An "investigative detention" is justified so long as it is supported at its inception by a reasonable suspicion of criminal activity and the extent of the detention is related in scope to the circumstances giving rise to the interaction. See, e.g., Hiibel v. Sixth Judicial Dist. Court of Nevada, 542 U.S. 177, 185 (2004). This temporary detention allows an officer "in appropriate circumstances and in an appropriate manner [to] approach a person for purposes of investigating possibly criminal behavior" to determine whether probable cause for arrest exists. Terry, 392 U.S. at 22.
We agree with the district court that when Cheshire first spoke to Rollins in room 329, a Terry investigative detention began. Cheshire had a reasonable suspicion that Craven, wanted on a felony warrant, was in room 329 and detained Rollins to determine whether he was the wanted person. Cheshire was initially unable to ascertain whether Rollins was the wanted individual. However, after receiving two false names from Rollins, Cheshire developed probable cause to arrest Rollins for unlawfully providing false information. Without either handcuffing Rollins or telling him he was under arrest, Cheshire decided he would arrest Rollins and confronted him with his use of inaccurate names. Thus, probable cause for a misdemeanor arrest existed and the Terry detention came to an end.
This conclusion is, in effect, what Rollins asks for. From this position Rollins argues that a search of the bed, thirty-five minutes after this arrest, exceeds the temporal constraints on a search incident to arrest. However, as mentioned above, the analysis is not a "time of arrest" versus "time of search" analysis, but rather an examination of the entire interaction to determine whether the search was actually incident to an arrest. Abdul-Saboor, 85 F.3d at 668.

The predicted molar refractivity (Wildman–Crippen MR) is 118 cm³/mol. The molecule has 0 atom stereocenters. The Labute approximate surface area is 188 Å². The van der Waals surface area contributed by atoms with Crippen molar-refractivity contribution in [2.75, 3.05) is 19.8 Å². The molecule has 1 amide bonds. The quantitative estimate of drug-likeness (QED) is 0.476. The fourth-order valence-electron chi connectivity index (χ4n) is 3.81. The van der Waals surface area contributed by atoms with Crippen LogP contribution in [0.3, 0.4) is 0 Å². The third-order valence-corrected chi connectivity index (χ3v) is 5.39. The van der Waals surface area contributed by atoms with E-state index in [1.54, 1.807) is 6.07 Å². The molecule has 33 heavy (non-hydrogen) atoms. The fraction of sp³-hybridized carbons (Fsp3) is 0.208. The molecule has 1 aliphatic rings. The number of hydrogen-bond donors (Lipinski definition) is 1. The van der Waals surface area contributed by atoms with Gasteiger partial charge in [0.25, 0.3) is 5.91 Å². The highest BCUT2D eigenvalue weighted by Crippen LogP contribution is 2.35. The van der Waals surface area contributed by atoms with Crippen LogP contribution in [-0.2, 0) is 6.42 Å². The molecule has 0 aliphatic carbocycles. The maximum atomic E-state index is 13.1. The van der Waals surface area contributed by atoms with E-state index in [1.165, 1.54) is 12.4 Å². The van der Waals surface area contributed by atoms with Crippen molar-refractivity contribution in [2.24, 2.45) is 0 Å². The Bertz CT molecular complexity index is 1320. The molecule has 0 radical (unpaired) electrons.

It is relevant that only a few months before the challenged search occurred, Rollins was arrested for another, more serious, offense. When Detective Lynes returned to room 329 and learned of Rollins' identity and outstanding felony warrants, he made the decision to enforce those warrants, adding a felony arrest to the previous misdemeanor arrest. The knowledge that the officers were dealing with a wanted fugitive as opposed to a misdemeanant, while not causing fear, did cause a heightened state of alert. Based on this new information, Lynes sensibly executed a search incident to arrest of the area surrounding Rollins.
Viewing the interaction as a "custodial arrest process," id. (quotations omitted) (emphasis added), that began as a Terry encounter, evolved into a misdemeanor arrest, and ended eventually as a felony arrest with a search incident to arrest, the length of the "process" was of Rollins' own creation. Had Rollins not committed the misdemeanor of false informing and given his true identity when Detective Cheshire first approached room 329, a warrant check would have immediately occurred leading to Rollins' arrest. This would have been almost exactly the Burns' scenario, allowing a limited warrantless search of the motel room where Rollins was arrested. Rollins' criminal conduct in delaying the search for nearly an hour cannot be allowed to invalidate an otherwise valid search. Thus, we hold that this search was executed in a temporally contemporaneous manner, incident to a lawful arrest.
Although we place the time of arrest earlier in the interaction than the district court, the result remains the same. We affirm the district court.
ENTERED FOR THE COURT
C. Arlen Beam
*.This order and judgment is not binding precedent, except under the doctrines of law of the case, res judicata, and collateral estoppel. The court generally disfavors the citation of orders and judgments; nevertheless, an order and judgment may be cited under the terms and conditions of 10th Cir. R. 36.3.
2.The Honorable C. Arlen Beam, United States Circuit Judge, Eighth Circuit Court of Appeals, sitting by designation.
1.The Honorable Tena Campbell, United States District Judge for the District of Utah.